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A MADCAP MURDER MYSTERY
on June 9, 2010
Unfortunately, Norbert Davis, the author of OH,MURDER MINE, is not as well known as other pulp fiction writers of the 1940's for three reasons. First, his stories encompassed a wide array of genres, so he never built a reputation as a practitioner of a specific type (e.g. detective, SF, etc.) . Second, his detective stories included a strain of humor which was highly unusual for the period, a hard boiled detective story was not supposed to be funny. Third, he committed suicide at age 40, supposedly after he had been diagnosed with cancer. Thus, his potential literary legacy was truncated. However, among his peers he was regarded as in a class with the best writers of the era, including Hammett and McDonald. He graduated from Stanford with a law degree, but never took the bar exam - choosing instead to pursue a career which he had already established by being published while still in college, usually being paid at the going rate of a penny a word. Hopefully, the advent of ebooks and specialized small presses will allow many more potential fans to enjoy his works and dog lovers will be irresistably drawn to Carstairs' collaborations with Doan.
This is the last of Davis' stories featuring the hardboiled detective DOAN and his Sidekick CARSTAIRS, a Great Dane the size of a Shetland Pony. It was published in 1946, and after greatly enjoying the few stories about the duo which were published before Davis' suicide, I feel a sense of loss that the duo's adventures were prematurely ended by Davis' death. Given the obviously boundless limits of Davis' imagination and his keen powers of observation regarding human frailties, the duo easily could have become a staple of the genre.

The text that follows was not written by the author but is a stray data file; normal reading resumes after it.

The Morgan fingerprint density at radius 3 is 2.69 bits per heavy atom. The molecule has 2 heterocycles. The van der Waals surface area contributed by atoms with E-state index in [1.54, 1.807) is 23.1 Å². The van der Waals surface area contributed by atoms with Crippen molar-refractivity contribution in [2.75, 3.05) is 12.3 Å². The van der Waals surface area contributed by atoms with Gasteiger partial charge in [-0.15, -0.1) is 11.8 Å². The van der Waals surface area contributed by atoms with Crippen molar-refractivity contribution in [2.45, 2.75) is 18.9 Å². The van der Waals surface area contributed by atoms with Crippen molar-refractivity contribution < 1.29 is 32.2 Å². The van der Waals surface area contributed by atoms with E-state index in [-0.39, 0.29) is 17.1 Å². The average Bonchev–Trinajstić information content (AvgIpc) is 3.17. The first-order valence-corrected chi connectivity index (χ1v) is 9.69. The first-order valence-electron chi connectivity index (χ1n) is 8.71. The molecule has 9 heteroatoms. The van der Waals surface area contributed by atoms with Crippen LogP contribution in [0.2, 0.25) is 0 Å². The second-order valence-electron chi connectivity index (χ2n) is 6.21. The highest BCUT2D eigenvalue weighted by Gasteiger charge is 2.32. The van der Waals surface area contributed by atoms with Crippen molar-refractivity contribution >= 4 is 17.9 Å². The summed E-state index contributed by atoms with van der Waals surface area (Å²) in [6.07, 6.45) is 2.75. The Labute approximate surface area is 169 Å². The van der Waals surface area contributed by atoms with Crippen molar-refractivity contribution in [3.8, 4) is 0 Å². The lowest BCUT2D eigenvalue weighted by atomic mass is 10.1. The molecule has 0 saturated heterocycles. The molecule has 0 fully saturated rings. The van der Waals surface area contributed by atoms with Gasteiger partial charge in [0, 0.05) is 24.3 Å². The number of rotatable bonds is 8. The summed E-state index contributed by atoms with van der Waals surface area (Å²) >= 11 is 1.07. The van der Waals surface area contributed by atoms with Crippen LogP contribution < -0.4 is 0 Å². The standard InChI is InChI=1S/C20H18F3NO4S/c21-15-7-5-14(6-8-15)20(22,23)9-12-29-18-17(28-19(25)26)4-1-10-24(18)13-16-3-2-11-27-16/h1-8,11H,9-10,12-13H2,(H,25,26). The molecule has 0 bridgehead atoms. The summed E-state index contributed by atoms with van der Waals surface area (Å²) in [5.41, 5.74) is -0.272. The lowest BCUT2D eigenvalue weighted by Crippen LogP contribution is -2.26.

This story takes place on a college campus, where we first meet Melissa Gregory, an anthropolgy instructor at Breckenridge University. She soon has a confrontation Eric Trent, a meterologist who has just joined the faculty, and for whom Doan is acting as bodyguard. Why? You'll have to read the story to discover the answer. They and Melissa's fellow faculty member and boyfriend Frank Ames are the only four relatively normal individuals in a book populated with such characters as among others Professor Sly-Myrick (a refugee from the Gestapo), Heloise of Hollywood (who "radiated as much warmth as a diamond"), President T. Ballard Bestwyck, the Aldrich twins, Beulah Porter Cowys, Deputy Humphrey (no one is this dumb), Herbert "Big Tub" Tremaine, Bumbershoot Bennie, and Sebastian Rodriguez y Ruiz. In addition, Handsome Lover Boy got his name is integral to the plot. Many of these individuals are caricatures rather than characters, but it is all in fun - unless they happen to get killed as several do.
Davis' plot involves at least as much misdirection as in the earlier stories, but in this one it seemed almost incidental to his parody of campus life and the convoluted backstories of his characters. At first it was a letdown after reading the earlier stories which were structured more as detective procedurals, but after I realized it was simply a lighthearted episode of the adventures of Doan and Carstairs allowing Davis to poke fun at the culture of the period I was able to just smile and enjoy it.
A lot of the humor in this episode is much more slapstick than in the previous stories, at times could have sen this Carstairs being a model for Marmaduke as detective. Relative to the other books in the series, I found it difficult to rate this book, so depending on your interests you might rate it very differently than I did. My rating is composed of the following elements -
Humor - 5 stars
Carstairs (for dog lovers)- 5 star quality but not enough face time, he and Doan form a good team
Parody of Campus Politics - 5 stars
Weird Characters - 5 Stars
Plot - probably 4 stars if you like misdirection
Romance- an over the top 3 stars, no suspense here
Narrative - 3 stars
So, read this if you want to have fun for a couple of hours! And, of course, Carstairs is his usual superior self and he and Doan once again make an unstoppable duo.
Tucker Andersen 6/9/2010